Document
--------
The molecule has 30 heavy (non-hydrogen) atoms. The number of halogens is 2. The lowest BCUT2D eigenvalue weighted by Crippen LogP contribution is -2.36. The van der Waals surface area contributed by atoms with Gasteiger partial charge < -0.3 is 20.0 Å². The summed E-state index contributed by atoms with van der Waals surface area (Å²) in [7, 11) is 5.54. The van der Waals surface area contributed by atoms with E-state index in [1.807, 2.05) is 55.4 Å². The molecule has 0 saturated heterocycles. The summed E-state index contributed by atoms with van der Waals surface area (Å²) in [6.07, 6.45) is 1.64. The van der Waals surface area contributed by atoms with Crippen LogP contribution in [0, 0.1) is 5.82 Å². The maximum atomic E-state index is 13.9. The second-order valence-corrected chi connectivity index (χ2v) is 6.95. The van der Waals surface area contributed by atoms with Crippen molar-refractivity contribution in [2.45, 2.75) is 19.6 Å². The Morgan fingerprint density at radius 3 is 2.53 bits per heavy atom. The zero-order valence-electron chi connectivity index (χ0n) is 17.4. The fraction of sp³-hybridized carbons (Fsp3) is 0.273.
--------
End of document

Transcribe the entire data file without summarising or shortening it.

The molecule has 30 heavy (non-hydrogen) atoms. The number of halogens is 2. The lowest BCUT2D eigenvalue weighted by Crippen LogP contribution is -2.36. The van der Waals surface area contributed by atoms with Gasteiger partial charge < -0.3 is 20.0 Å². The summed E-state index contributed by atoms with van der Waals surface area (Å²) in [7, 11) is 5.54. The van der Waals surface area contributed by atoms with E-state index in [1.807, 2.05) is 55.4 Å². The molecule has 0 saturated heterocycles. The summed E-state index contributed by atoms with van der Waals surface area (Å²) in [6.07, 6.45) is 1.64. The van der Waals surface area contributed by atoms with Crippen LogP contribution in [0, 0.1) is 5.82 Å². The maximum atomic E-state index is 13.9. The second-order valence-corrected chi connectivity index (χ2v) is 6.95. The van der Waals surface area contributed by atoms with Crippen molar-refractivity contribution in [2.45, 2.75) is 19.6 Å². The Morgan fingerprint density at radius 3 is 2.53 bits per heavy atom. The zero-order valence-electron chi connectivity index (χ0n) is 17.4. The fraction of sp³-hybridized carbons (Fsp3) is 0.273.